Patagonia is a region located at the southern end of South America, shared by Argentina and Chile. The region comprises the southern section of the Andes mountains to the southwest towards the Pacific Ocean and from the east of the mountain range to the valleys it follows the Colorado River south towards Carmen de Patagones in the Atlantic Ocean. To the west, it includes the territory of Valdivia through Tierra del Fuego archipelago.
The name Patagonia comes from the word patagón used by Magellan in 1520 to describe the native people that his expedition thought to be giants. It is now believed that the people he called the Patagons were Tehuelches, who tended to be taller than Europeans of the time. The Argentine portion of Patagonia includes the provinces of Neuquén, Río Negro, Chubut and Santa Cruz, as well as the eastern portion of Tierra del Fuego archipelago and the southernmost department of Buenos Aires province: Patagones. The Argentine politico-economic Patagonic Region includes the Province of La Pampa.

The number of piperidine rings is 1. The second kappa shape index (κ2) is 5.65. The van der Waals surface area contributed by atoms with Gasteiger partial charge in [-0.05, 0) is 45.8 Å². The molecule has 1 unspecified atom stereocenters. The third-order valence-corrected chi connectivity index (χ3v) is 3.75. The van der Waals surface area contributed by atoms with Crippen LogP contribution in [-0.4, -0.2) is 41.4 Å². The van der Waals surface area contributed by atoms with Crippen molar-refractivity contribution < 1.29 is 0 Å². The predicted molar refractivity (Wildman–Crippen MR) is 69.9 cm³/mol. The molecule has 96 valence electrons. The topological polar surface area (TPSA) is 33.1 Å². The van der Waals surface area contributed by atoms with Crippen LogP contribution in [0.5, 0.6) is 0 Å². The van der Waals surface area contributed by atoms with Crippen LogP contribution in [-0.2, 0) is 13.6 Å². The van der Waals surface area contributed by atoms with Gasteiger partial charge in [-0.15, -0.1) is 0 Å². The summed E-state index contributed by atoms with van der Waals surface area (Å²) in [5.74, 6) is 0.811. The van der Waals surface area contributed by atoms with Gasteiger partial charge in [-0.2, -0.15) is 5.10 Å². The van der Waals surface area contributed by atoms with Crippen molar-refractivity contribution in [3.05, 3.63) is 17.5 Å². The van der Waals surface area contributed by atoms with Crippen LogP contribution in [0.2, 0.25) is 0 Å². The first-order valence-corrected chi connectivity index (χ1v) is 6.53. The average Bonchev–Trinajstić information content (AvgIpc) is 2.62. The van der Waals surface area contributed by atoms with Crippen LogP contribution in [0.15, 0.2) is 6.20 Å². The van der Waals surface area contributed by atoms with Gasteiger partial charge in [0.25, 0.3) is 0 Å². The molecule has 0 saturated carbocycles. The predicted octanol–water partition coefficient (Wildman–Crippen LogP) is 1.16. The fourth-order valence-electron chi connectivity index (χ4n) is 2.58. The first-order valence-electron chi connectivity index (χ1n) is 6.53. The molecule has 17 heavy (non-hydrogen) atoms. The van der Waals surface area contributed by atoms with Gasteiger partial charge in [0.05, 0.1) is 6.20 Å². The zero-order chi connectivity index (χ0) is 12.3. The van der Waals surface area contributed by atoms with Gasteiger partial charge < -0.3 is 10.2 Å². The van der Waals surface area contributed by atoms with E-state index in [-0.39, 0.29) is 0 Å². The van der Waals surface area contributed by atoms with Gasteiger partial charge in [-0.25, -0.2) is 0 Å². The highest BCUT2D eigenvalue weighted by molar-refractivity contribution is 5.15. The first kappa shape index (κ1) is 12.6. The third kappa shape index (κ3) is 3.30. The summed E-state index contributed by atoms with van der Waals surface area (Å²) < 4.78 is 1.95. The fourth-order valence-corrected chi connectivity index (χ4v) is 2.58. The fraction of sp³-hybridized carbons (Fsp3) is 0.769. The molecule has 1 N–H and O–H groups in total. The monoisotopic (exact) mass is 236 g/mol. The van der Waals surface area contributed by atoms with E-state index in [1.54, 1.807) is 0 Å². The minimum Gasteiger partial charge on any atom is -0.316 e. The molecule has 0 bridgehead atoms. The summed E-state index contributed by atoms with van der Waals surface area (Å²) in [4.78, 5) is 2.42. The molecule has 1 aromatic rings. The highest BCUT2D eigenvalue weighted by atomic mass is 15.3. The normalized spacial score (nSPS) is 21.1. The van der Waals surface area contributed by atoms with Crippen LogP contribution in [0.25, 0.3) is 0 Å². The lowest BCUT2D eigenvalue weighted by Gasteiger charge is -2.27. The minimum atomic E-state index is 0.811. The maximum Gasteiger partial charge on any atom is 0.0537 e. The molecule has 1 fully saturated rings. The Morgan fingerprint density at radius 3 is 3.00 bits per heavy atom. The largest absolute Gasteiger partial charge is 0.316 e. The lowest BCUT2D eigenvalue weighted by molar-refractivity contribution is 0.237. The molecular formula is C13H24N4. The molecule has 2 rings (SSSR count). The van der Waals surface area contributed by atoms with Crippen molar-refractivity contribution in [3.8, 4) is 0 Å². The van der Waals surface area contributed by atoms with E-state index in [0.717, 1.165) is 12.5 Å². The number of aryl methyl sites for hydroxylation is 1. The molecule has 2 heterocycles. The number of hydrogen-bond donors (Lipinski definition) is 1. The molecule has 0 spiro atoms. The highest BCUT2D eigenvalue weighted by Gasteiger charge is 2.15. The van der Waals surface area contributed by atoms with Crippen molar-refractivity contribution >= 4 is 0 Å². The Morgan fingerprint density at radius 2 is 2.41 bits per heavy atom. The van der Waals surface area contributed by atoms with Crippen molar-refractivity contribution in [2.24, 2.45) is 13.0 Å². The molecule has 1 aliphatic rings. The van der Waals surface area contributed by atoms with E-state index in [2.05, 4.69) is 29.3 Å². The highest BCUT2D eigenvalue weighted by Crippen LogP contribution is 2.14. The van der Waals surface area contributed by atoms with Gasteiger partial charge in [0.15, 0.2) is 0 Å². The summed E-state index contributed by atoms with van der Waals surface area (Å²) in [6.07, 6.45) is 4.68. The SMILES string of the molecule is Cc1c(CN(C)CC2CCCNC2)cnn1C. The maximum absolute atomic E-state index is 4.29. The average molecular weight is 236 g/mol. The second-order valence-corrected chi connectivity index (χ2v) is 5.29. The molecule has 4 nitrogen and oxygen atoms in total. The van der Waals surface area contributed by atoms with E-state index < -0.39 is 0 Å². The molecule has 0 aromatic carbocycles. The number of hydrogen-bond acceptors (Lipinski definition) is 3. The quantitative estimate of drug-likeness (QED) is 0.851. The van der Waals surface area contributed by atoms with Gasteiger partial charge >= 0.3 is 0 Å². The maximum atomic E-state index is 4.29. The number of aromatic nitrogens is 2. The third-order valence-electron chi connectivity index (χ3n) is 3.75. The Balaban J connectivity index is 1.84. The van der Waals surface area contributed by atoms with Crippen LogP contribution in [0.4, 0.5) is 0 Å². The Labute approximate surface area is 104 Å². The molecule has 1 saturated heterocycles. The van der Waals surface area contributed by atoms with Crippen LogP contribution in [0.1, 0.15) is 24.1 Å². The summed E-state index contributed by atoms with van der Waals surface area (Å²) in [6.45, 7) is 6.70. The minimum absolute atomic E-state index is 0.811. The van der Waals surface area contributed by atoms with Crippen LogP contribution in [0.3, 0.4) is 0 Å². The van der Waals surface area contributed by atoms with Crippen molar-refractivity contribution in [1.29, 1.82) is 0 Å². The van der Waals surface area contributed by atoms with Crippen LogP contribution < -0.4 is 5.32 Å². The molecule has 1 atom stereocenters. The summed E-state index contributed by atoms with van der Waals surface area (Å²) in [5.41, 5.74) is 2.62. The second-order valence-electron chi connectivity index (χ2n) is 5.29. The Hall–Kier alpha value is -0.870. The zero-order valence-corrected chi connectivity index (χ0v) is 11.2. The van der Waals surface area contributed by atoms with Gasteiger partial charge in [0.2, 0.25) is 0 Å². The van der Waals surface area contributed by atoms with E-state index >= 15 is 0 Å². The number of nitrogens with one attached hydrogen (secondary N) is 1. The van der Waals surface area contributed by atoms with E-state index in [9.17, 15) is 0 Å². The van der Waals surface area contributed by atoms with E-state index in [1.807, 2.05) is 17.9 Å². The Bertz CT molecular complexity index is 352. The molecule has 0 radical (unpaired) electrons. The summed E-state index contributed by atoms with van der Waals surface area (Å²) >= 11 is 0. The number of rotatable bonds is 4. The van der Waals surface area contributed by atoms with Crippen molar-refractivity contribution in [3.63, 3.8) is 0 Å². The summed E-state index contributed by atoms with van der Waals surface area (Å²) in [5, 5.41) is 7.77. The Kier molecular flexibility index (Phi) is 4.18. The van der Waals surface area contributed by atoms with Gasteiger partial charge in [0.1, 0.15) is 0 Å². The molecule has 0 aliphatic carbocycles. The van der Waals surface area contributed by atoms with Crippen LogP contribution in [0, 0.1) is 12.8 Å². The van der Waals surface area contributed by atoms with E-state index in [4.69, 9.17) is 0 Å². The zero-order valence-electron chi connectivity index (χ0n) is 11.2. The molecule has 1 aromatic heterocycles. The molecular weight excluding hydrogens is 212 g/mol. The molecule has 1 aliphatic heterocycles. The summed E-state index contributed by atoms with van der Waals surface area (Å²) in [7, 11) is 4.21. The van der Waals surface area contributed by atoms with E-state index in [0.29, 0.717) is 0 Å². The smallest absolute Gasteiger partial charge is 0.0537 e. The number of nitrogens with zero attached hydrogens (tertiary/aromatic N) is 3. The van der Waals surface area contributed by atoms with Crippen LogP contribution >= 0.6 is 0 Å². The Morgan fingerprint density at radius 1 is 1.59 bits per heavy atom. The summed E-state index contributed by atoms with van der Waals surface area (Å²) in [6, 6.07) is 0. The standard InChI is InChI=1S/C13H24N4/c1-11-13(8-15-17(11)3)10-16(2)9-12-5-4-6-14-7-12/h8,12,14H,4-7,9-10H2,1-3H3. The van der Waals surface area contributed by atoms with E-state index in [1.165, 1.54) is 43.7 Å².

As the 1775 map shown here indicates, the Chilean Aysén and Magallanes regions have long been regarded as part of Patagonia, including the west side of Tierra del Fuego and Cape Horn. More recently the government has included Palena Province in Los Lagos Region as part of Chilean Patagonia, and sometimes other parts of Valdivia and Llanquihue have been included as well.